31 August 2014

HSI Governance: Equilibrium of Privacy and Security...

When people are faced with increasing Operational Risk Management (ORM) uncertainty in their organization, our inherent DNA makes us gravitate towards avoiding new risk at all costs. What any new bold policy shift requires to succeed for the masses is to face risk squarely in the eye and to manage it effectively. This is exactly how many private sector intelligence organizations have evolved and continue to thrive in a vast universe of "Open Source" and Electronically Stored Information (ESI).

The U.S. government "Homeland Security Intelligence" (HSI) enterprise has the same opportunity to embrace risk and simultaneously manage it more efficiently and effectively. Over the course of the past decade the U.S. Patriot Act has several controversial provisions that have been implemented, tested and refined. Several of these include Sec. 203(b) and (d) that allow information from criminal probes to be shared with intelligence agencies and other parts of the U.S. government. Another is Sec. 206 that allows one wiretap authorization to cover multiple devices, eliminating the need for separate court authorizations for a suspect's cell phone, PC and Blackberry, for example. The civil liberties debate on Sec. 215 known as the "libraries provision" allows access to records such as what books were checked out at the library or purchased from a bookstore, as long as the records are sought "in connection with" a terror investigation.

The governance of information by the private sector may have either accelerated or detained HSI enterprises in terrorism investigations. One example are the policies private sector Internet Service Providers utilize for records management and "Electronically Stored Information" (ESI) readiness. Electronic discovery amendments to the Federal Rules of Civil Procedure (FRCP) have created the requirement for private sector companies to be more prudent in "Achieving a Defensible Standard of Care."

The risk associated with non-compliance of the Federal Rules of Civil Procedure (FRCP) is a major facet of Operational Risk Management. The fusion of the Corporate Governance Strategy Execution comes together with a dedicated internal "Task Force" inside the enterprise. Comprised of the General Counsel, CIO, CISO and VP of Human Resources, this team provides the mechanism for effective policy implementation and operations accountability. The mission is to carry out the fiduciary duty to create a culture of legal compliance within the organization.

The evidence obtained for Homeland Security Intelligence (HSI) investigations may only be as accessible and obtainable as the effectiveness of a private sector companies ESI policies. How often do they purge their e-mail from databases? How much data storage does the enterprise allow for each person's mailbox? Are there people circumventing the information governance policies in the private or public workplace in order to get their daily business accomplished?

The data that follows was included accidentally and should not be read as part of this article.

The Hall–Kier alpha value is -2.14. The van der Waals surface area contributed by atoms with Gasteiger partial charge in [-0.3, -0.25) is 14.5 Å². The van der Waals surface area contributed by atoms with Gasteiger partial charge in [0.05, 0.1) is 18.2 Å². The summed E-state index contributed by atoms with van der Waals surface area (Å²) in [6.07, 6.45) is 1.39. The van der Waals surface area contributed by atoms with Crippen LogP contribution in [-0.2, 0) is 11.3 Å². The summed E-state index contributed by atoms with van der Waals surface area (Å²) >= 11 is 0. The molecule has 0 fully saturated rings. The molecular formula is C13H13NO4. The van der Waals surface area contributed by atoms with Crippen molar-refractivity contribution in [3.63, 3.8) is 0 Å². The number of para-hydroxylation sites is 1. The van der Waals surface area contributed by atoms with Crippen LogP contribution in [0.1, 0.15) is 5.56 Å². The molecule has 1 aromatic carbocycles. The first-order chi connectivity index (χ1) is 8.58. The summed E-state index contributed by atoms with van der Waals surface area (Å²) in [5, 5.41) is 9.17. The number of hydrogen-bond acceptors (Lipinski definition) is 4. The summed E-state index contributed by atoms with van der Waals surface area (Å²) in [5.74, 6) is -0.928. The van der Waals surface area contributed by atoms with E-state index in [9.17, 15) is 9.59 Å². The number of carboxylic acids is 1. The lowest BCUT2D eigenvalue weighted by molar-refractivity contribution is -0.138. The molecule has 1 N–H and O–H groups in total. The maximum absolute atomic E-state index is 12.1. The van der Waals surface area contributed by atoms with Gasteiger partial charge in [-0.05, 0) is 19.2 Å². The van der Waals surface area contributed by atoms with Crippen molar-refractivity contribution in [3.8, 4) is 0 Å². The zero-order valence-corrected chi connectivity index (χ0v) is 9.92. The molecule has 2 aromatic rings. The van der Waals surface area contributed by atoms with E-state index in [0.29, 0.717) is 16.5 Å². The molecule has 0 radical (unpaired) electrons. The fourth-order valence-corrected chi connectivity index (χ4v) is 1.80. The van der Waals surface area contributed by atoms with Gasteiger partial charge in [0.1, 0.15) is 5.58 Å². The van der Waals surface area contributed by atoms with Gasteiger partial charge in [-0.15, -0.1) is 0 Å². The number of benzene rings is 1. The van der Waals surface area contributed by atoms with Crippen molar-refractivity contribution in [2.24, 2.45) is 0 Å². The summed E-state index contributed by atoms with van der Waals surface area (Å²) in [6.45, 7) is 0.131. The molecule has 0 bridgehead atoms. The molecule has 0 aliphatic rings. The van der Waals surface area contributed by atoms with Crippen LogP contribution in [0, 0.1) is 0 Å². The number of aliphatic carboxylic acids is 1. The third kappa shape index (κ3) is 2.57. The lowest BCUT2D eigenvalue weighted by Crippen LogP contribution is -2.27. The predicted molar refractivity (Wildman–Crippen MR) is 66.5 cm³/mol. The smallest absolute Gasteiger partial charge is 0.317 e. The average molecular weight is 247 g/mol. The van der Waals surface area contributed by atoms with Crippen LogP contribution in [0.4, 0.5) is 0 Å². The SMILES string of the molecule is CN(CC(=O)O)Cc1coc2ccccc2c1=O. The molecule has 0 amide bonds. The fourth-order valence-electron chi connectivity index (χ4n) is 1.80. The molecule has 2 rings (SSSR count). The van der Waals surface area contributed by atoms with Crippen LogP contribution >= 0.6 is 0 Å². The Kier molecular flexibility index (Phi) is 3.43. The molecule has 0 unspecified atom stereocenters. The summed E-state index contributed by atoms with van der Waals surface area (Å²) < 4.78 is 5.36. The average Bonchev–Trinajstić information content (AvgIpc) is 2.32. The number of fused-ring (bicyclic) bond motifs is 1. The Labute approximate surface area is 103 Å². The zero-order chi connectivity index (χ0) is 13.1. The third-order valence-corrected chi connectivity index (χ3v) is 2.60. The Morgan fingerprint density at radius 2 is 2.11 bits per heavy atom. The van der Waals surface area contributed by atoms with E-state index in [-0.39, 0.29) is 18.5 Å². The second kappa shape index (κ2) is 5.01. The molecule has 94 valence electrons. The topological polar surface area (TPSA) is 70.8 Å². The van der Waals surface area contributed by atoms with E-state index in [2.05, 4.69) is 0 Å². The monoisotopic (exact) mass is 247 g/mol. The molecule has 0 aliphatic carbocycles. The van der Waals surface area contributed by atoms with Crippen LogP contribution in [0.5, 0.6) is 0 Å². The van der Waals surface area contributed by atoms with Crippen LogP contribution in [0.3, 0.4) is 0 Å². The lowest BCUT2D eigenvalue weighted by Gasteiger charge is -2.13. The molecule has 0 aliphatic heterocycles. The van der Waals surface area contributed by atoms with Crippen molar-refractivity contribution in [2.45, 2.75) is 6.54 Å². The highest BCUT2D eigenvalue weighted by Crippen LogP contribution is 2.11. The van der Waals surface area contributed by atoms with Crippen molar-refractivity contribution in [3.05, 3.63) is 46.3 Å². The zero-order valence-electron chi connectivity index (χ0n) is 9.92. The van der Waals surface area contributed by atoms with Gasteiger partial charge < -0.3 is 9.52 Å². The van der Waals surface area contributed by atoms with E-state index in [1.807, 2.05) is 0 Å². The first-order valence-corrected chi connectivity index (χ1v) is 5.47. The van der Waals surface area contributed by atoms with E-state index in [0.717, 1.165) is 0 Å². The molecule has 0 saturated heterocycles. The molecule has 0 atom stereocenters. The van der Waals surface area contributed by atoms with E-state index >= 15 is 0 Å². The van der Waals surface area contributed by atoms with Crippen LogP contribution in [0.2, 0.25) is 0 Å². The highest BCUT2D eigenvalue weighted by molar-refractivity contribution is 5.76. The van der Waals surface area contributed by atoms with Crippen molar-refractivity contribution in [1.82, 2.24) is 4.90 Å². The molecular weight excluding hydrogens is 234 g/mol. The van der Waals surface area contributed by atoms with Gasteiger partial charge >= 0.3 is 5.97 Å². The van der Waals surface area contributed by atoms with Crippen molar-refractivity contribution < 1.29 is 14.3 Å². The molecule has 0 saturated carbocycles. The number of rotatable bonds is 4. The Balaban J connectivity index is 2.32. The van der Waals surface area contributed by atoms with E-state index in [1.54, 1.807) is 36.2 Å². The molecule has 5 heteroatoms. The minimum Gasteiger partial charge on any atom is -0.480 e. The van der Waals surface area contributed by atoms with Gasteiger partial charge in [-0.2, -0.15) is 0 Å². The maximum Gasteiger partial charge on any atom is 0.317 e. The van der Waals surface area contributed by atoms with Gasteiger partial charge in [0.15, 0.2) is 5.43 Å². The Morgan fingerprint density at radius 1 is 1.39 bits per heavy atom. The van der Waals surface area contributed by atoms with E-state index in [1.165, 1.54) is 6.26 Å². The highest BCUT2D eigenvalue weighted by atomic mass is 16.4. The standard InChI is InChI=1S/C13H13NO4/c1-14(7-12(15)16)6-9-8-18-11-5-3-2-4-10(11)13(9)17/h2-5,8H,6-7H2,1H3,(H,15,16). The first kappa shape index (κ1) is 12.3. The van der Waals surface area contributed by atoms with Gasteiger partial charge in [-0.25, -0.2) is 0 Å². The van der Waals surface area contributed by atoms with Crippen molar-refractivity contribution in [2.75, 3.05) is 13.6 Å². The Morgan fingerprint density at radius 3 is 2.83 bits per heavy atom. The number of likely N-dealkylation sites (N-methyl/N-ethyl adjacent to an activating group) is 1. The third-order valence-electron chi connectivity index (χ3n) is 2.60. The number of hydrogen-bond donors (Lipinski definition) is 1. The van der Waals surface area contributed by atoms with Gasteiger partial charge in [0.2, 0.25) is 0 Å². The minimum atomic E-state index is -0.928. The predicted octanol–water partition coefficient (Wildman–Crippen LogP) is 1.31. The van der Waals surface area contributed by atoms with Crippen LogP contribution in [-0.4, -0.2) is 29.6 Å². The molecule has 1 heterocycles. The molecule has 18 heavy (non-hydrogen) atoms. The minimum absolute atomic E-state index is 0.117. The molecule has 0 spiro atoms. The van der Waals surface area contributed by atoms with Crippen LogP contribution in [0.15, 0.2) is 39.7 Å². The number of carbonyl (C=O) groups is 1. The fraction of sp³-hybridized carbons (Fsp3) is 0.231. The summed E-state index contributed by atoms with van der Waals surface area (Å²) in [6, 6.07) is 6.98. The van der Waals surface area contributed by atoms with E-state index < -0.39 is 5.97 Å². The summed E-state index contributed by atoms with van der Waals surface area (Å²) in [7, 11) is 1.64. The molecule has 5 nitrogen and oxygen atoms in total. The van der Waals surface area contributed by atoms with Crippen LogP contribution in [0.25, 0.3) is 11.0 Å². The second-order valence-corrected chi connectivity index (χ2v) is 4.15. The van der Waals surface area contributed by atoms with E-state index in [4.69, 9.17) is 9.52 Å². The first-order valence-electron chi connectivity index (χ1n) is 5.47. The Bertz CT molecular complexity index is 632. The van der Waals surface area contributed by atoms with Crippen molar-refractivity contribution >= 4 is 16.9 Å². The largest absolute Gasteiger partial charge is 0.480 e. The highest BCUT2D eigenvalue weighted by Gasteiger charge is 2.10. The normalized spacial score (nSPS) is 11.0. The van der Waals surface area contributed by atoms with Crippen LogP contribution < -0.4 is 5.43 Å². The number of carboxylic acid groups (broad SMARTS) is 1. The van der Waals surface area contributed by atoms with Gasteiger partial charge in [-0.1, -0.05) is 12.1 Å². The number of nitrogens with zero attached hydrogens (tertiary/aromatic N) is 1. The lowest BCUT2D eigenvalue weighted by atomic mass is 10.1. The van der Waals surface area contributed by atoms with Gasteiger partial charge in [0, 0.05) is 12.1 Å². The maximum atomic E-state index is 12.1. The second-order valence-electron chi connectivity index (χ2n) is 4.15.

The collection of information for HSI has a parallel path with the collection of evidence and it must be done according to the civil liberties and privacy laws of the United States. It is this balance and equilibrium between the governance of information and the legality of obtaining it for the purpose of a terrorism related investigation that brings us to a potential digital paradox.

Where action against a person or organization involves the law, either civil or criminal, the evidence presented shall conform to the rules for evidence laid down in the relevant law or in the rules of the specific court in which the case will be heard. This shall include compliance with any published standard or code of practice for the production of admissible evidence.
In Joshua Cooper Ramo's book "The Age of the Unthinkable","Why the New World Disorder Constantly Surprises Us and What We Can Do About It" the author discusses the concept of Deep Security. His analogy of how to think about "Deep Security" is the biological immune system. "A reactive instinct for identifying dangers, adapting to deal with them, and then moving to control and contain the risk they present."
The key word in Ramo's writing is "Adapt". Being Adaptive. However, prior to this there are two other very vital words that we feel are even more imperative. Instinct. Identifying. In other words, Proactive Intuition.

Ask any savvy law enforcement investigator or intelligence analyst on how she solved the case and you may hear just that, "I had a hunch." Talk with a Chief Privacy Officer in any Global 500 company and you might get them to admit they have a sense that their organization will be the target of a data breach incident in the coming year or two. The complexity of IT systems, data networks and the hundreds of laptops circling the globe with company executives is enough to predict that a major breach will occur.

Being adaptive and having proactive intuition in the modern Homeland Security Intelligence enterprise or private sector company does not come natural. You have to work at it and it requires a substantial investment in time and resources to make it work effectively. Once you realize that all of the legal controls, technology and physical security are not going to keep you out of harms way, you are well on your way to reaching the clairvoyance of "The Age of the Unthinkable."

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